Introducing Mr Jukes

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Former cult band frontman, Jack Steadman, has reinvented himself: complete with a newly bald head and a new funky soul sound.

I was thirteen when Bombay Bicycle Club’s album “A Different Kind of Fix” was released, in 2011. Thirteen, with mercilessly-thin eyebrows, convinced that no one would ever understand me, pirouetting in my suburban hole of self-pity. It was eighth grade, which in the U.S. is the year before mythical ~high school~ where your boobs supposedly appear and hopefully some friends, too.  

It was A Different Kind of Fix, that my awkward self craved. Bombay Bicycle Club and Two Door Cinema Club were the two ‘clubs’ that I belonged to that year. It was to the songs of these two bands that I learned to dance, knobby shoulders like a metronome. They played music that I could sing along to— smooth and boyband-y; fanciful, with those trill little keyboard inserts typical of Vampire Weekend. I finally saw Bombay Bicycle Club at DC’s Sweetlife festival in 2014, around the time of release of their final album So Long, See You Tomorrow. They provided a succession of reliable indie anthems; a band of cool nerds rallying an Urban Outfitted crowd.

Two weeks ago, in the bowels of Spotify related artists I found a Mr Jukes, no period. He’s got a Dr. Evil buttoned-up-ness to him, bald and bespectacled. To my surprise, the artist behind debut album God First is Jack Steadman, former Bombay Bicycle frontman, sans club.

The album starts slow, violins and haunting voiceover. According to a Noisey interview with Steadman, he wrote the opening track ‘Typhoon’ levels underwater, traveling across the Atlantic in a massive freight ship, soundboard taped to a table taped to the floor. The voice builds to a chant, reminiscent of the Les Mis war cry LOOK DOWWWWNNNN!!!! ‘Typhoon; becomes complicated, the chorus crescendoing “no more sweat, no more blood, only god, only god.” If you’re patient enough to get through a two minute build up, ‘Tychoon’ evolves into the perfect byte of what Mr Jukes has to offer with his first album.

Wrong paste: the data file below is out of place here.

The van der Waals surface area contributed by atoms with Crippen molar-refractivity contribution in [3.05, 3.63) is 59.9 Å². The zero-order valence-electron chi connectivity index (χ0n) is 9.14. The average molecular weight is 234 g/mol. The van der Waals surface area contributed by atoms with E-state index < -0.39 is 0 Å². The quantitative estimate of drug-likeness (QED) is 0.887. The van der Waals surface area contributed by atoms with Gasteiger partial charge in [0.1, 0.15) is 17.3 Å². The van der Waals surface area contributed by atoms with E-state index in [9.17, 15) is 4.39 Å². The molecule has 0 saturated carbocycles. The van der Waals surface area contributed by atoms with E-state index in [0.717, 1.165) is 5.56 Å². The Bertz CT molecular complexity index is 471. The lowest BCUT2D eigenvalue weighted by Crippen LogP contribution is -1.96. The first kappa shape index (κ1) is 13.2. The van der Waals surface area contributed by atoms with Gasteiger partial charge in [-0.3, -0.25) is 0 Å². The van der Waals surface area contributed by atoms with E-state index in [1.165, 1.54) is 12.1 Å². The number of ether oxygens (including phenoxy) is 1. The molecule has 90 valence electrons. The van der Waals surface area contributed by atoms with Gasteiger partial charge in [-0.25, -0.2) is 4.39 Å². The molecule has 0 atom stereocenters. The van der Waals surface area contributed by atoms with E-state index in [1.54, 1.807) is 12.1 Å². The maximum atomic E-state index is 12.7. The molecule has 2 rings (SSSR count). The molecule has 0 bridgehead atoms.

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There’s a hopscotch kind of cheery, children’s chorus feel to the album. The vocals are assembled like an echoing choir luring the listeners to join in. The sound has a street feel to it, like an old man bluegrass band that’s been playing in the same corner of a Brooklyn curb for years. Instrumentals ebb and flow like the tides that penned ‘Typhoon’.

The old school hip hop influence is omnipresent, notably articulated by De La Soul on Leap Of Faith. The collaborations on this album seem so deliberate, so distinct from Steadman’s former music self. He features BJ the Chicago Kid, known most for silky, seductive, serenade-your-clothes-off R&B ballads, and Charles Bradley a James Brown-esque powerhouse. The album is complex, the vocals are impeccable, the songs blend so well that I can truly call this an album review, it’s nothing piecemeal. There are just layers after layers of musical prowess and passion, making the album, as a whole, very easy to listen to until the end, as I’ve found myself doing for the past few weeks.

To see Steadman weave religiosity through his work, is a clear cut from the happy-go-lucky indie tunes of his that I’m familiar with. But, I love it. Incorporating spirituality into music is brave, mature, and current. Steadman has successfully differentiated himself from his former work. He’s evolved, and so (thank god!) have I, and now I’ve got some more relevant Steadman to keep me boppin through my twenties.

Don’t miss: Leap of Faith and Tears.

Kit Keane